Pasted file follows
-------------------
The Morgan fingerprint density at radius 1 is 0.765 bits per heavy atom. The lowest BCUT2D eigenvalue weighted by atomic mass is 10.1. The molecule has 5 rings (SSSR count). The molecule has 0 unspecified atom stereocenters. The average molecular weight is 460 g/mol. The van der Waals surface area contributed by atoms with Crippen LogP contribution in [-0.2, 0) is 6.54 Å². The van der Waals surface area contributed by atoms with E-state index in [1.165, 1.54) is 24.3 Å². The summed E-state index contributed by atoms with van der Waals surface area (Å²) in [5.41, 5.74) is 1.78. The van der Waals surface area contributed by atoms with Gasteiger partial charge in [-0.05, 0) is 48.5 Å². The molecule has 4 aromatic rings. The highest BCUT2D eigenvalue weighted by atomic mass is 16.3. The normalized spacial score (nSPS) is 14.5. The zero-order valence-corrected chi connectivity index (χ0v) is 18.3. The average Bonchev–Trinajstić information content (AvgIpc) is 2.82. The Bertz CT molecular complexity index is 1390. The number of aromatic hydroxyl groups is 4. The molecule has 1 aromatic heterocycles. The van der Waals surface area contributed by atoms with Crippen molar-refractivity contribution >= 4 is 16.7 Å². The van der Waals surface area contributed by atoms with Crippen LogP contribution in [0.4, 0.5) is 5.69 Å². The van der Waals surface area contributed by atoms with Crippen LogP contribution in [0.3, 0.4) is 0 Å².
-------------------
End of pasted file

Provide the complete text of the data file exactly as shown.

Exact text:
The Morgan fingerprint density at radius 1 is 0.765 bits per heavy atom. The lowest BCUT2D eigenvalue weighted by atomic mass is 10.1. The molecule has 5 rings (SSSR count). The molecule has 0 unspecified atom stereocenters. The average molecular weight is 460 g/mol. The van der Waals surface area contributed by atoms with Crippen LogP contribution in [-0.2, 0) is 6.54 Å². The van der Waals surface area contributed by atoms with E-state index in [1.165, 1.54) is 24.3 Å². The summed E-state index contributed by atoms with van der Waals surface area (Å²) in [5.41, 5.74) is 1.78. The van der Waals surface area contributed by atoms with Gasteiger partial charge in [-0.05, 0) is 48.5 Å². The molecule has 4 aromatic rings. The highest BCUT2D eigenvalue weighted by atomic mass is 16.3. The normalized spacial score (nSPS) is 14.5. The zero-order valence-corrected chi connectivity index (χ0v) is 18.3. The average Bonchev–Trinajstić information content (AvgIpc) is 2.82. The Bertz CT molecular complexity index is 1390. The number of aromatic hydroxyl groups is 4. The molecule has 1 aromatic heterocycles. The van der Waals surface area contributed by atoms with Crippen molar-refractivity contribution >= 4 is 16.7 Å². The van der Waals surface area contributed by atoms with Crippen LogP contribution in [0.4, 0.5) is 5.69 Å². The van der Waals surface area contributed by atoms with Crippen LogP contribution in [0.3, 0.4) is 0 Å².